Government policy is failing to keep up with start up businesses

Record numbers of people work from home in the UK but a lack of office gossip and flirting cited as two of the things most missed

Michael Izza, chief executive of the ICAEW, which advises 1.5 million companies across the UK, has said in the accountancy body’s Tomorrow’s Enterprise study on the changing state of business: ‘There are now over 5.4 million businesses, a million more than there were before the financial crisis.

‘In 2015 alone, close to 600,000 were created. This has coincided with the biggest self-employment boom in 40 years.’

However, while companies are being created at a rate of more than one a minute and there are now more being created than people going into full-time jobs, Izza urged the Government to ‘make the survival and growth of new businesses a matter of national priority’.

The UK is now widely considered Europe’s capital of enterprise, but Izza said all too often the ambitious plans of entrepreneurs are ‘not realised’.

He said: ‘For every ten new businesses created, six existing ones are dissolved. Business failure is a natural part of a competitive economy. However, the excessively high instance of business failure is a problem and one we believe the Government, in partnership with the private sector, can help fix.’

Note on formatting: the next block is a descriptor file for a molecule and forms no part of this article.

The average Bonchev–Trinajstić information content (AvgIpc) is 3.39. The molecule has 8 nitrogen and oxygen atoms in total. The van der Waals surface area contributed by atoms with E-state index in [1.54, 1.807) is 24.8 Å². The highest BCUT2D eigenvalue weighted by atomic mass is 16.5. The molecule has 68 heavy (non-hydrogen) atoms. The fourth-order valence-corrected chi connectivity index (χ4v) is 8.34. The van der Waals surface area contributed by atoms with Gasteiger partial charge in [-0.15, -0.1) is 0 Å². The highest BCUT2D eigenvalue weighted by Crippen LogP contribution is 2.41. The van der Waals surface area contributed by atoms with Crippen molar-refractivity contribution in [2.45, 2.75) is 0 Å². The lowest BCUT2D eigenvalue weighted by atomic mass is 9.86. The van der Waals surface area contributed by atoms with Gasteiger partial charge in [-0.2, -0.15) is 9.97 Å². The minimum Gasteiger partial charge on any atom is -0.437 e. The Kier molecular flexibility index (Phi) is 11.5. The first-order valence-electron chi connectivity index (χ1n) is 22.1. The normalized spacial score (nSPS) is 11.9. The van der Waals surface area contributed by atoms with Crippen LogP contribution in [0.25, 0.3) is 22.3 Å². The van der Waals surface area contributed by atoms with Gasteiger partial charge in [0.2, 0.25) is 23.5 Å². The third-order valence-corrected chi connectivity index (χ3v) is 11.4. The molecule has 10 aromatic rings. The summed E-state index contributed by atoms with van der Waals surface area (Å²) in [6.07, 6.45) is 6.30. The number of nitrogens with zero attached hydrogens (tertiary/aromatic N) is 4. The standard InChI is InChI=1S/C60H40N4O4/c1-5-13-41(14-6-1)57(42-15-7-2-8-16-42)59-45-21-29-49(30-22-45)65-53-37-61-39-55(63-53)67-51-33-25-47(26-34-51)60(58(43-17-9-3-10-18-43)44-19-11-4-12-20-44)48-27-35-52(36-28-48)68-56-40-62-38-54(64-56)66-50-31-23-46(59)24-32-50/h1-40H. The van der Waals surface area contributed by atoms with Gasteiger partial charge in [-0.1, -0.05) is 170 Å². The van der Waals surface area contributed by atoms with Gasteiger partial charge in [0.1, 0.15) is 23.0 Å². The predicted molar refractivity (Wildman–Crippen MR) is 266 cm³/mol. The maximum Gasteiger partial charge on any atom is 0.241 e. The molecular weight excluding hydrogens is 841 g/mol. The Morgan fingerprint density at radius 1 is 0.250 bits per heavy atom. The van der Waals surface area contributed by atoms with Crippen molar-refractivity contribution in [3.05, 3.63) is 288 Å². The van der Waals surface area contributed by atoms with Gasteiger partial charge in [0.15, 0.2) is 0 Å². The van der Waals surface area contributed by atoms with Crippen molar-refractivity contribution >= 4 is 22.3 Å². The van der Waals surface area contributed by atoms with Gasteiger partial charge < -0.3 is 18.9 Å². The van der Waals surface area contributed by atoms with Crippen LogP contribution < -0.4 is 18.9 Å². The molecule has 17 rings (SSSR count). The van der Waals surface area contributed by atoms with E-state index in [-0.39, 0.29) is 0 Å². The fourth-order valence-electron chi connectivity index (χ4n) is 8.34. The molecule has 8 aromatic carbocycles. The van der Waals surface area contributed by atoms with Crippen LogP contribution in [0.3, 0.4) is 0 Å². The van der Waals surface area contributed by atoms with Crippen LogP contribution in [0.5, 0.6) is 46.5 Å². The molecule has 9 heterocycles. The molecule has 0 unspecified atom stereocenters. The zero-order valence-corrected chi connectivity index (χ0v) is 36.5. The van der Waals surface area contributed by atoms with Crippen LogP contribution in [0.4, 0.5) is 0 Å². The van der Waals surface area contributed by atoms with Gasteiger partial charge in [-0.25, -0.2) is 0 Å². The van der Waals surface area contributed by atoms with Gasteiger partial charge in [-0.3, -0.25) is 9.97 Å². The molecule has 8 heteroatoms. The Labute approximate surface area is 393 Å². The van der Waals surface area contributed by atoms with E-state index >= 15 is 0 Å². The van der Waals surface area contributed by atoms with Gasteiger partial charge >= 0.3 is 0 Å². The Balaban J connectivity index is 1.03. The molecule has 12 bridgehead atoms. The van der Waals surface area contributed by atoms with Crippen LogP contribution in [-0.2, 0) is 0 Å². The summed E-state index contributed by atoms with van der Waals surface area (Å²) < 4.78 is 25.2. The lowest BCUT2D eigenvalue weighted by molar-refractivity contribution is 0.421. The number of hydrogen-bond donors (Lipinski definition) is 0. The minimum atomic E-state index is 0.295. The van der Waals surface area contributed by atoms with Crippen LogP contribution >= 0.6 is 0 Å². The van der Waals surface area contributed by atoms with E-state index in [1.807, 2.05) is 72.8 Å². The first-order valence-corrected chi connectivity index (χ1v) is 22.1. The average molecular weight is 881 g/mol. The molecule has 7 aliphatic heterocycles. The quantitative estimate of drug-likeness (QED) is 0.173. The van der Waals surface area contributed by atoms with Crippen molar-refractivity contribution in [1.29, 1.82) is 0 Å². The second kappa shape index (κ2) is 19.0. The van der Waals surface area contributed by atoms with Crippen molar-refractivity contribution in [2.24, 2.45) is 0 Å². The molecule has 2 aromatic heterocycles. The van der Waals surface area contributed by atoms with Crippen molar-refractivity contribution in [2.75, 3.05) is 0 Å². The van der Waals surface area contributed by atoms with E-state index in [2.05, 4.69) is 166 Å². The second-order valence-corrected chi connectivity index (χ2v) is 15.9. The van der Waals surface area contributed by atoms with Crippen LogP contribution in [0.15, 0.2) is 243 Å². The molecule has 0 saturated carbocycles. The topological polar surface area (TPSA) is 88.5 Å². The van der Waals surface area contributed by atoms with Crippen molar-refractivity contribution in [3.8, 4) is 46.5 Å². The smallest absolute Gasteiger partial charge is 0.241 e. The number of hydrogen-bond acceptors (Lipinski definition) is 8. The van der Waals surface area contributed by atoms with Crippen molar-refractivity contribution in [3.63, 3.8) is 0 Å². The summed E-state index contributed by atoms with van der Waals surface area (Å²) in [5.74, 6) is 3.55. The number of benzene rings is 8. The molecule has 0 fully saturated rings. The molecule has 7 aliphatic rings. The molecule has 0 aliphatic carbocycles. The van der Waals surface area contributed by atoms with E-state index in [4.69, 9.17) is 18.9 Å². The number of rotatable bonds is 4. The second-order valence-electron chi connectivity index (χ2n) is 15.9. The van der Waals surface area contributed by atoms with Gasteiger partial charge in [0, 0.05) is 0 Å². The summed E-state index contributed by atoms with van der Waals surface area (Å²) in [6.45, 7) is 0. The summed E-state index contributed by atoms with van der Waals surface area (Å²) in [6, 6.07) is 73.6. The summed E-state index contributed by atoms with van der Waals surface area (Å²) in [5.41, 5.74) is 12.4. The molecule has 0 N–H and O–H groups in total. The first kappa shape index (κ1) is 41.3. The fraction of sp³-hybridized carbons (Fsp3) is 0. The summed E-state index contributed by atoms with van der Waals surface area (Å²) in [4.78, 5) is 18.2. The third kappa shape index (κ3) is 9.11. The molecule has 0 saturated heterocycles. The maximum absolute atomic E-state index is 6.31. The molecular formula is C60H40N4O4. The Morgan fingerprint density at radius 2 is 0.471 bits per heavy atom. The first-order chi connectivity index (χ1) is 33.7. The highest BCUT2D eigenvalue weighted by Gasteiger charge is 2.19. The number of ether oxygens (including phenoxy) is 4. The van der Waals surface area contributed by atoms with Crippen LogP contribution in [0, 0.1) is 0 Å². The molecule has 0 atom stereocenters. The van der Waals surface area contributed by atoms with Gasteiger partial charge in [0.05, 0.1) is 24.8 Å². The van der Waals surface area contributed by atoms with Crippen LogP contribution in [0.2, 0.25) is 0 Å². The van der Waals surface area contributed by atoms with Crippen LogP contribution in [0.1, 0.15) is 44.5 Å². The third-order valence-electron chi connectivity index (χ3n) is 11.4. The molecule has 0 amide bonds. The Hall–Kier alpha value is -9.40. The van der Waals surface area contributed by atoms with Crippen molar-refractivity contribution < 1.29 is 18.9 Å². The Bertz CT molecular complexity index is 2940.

Meanwhile, Emma Jones, the founder of small business network Enterprise Nation, who was recently appointed a Business Ambassador by Prime Minister David Cameron, said in the report: ‘Tomorrow’s Enterprise does not call for an increase in small business support programmes funded by the Government – a sensible reality in an age of budget cuts that have seen schemes such as Growth Accelerator and Manufacturing Advisory Service abolished.

‘Rather, it looks at existing schemes and suggests areas for improvement. It comes at a critical time, a new era for business support as the Government asks the private sector to step up and deliver.’